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The RCMP has claimed that “significant resource challenges” are impeding its ability to fight terrorism and cybercrime as demands grow. It added that help is needed before files can be properly policed.
In recent reports, the RCMP pointed out potential problems. The reports were included in its 2020-2021 departmental plan, in the House of Commons on Tuesday, and also its financial records according to CBC News.
The departmental plan says, “Without sufficient technology, tools and information systems, there is a risk that federal policing may not be able to meet critical operational requirements.”
“Overall, there is a risk that without new funding, federal policing will be unable to deliver on its already narrowed and focused scope.”
In the document, the RCMP note that its federal policing unit will focus on high-priority investigations to do with foreign interference, terrorist activities, money laundering, organized crime, cyber-enabled criminal activities as well as foreign-influenced cybercrime.
The force said, “Federal policing is working to keep pace with a rapidly evolving criminal threat environment in which technology underpins contemporary criminal activity.”
“The risks to the safety and security of Canadians are no longer direct and obvious, but extend to more insidious and covert threats to our economic and social well-being.”
This comes as Ottawa is preparing to give an update on foreign espionage threats. A 180-page report is being tabled by the National Security and Intelligence Committee of Parliamentarians today.
Former federal lawyer, Leah West who lectures on national security issues noted that the majority of lethal attacks come from people who are inspired by right-wing extremism as well as the “incel” movement.
“Investigating and preventing crime associated with each of these movements is not one-size-fits-all,” said West.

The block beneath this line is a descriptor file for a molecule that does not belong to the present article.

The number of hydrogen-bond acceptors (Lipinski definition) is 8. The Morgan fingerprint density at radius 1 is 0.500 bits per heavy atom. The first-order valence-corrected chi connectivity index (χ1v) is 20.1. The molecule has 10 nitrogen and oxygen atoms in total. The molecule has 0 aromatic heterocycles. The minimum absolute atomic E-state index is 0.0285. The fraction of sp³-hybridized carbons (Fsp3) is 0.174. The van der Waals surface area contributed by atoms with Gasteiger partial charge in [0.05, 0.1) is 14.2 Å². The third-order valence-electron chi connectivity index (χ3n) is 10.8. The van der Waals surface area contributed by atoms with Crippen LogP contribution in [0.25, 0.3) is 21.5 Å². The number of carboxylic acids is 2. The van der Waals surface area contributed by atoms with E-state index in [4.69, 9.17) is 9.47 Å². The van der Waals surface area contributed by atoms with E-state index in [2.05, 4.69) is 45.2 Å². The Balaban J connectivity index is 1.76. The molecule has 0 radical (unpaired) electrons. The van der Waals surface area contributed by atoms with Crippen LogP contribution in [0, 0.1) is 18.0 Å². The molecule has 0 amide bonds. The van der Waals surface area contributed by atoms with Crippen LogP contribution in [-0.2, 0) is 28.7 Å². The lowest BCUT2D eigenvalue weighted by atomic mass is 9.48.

“Significant resources and expertise would need to be allocated to counter each of these unique and, by all accounts, growing threats to Canadian security, which would undoubtedly put a strain on the RCMP.”
The force has noted its continuous resource problem for months now.
The RCMP’s quarterly financial report for December said that government-wide cuts have added “significant financial pressures" to the force.
The report said, “Given the increasing demands on RCMP resources, particularly on national security files, the RCMP is facing significant resourcing challenges.”
“The increased concerns around terrorism and extremism, cybercrime, changing demographics, population growth and rapid technological advancements continue to create unanticipated operational requirements and increase the existing organizational costs.”
The planned 2020-2021 budget for the RCMP is approximately $3.5 billion, with $1.5 billion used for policing provinces, territories, indigenous communities and municipalities. Federal policing will consume about $900 million.
Pulic Safety Minister, Bill Blair’s spokesperson said that $700 million has been given to the RCMP in recent years after cuts were made when the Conservative government was in power.
“While we will not speculate on what may or may not be in the budget, we know that the government of Canada has no greater responsibility than to keep its citizens safe,” said Mary-Liz Power.
“Under our leadership, RCMP officers will have the resources and support they need to do their important work.”
“The former minister of public safety and the director of CSIS previously acknowledged the risk to public safety the growth of these violent extremist movements pose to Canadians. But in this time of economic uncertainty, I'm not optimistic that there is the political motivation necessary to increase spending,” she added.
“Sadly, we have a history in Canada of waiting until something has gone very wrong to expand political and fiscal capital on national security and defence.”
The head of the union that represents RCMP officers said, “We've known for years, and we've pointed out for years, that our members are overworked and under-resourced. So we need more cops.”
“You have to wonder if all of these governments are actually taking public safety seriously.”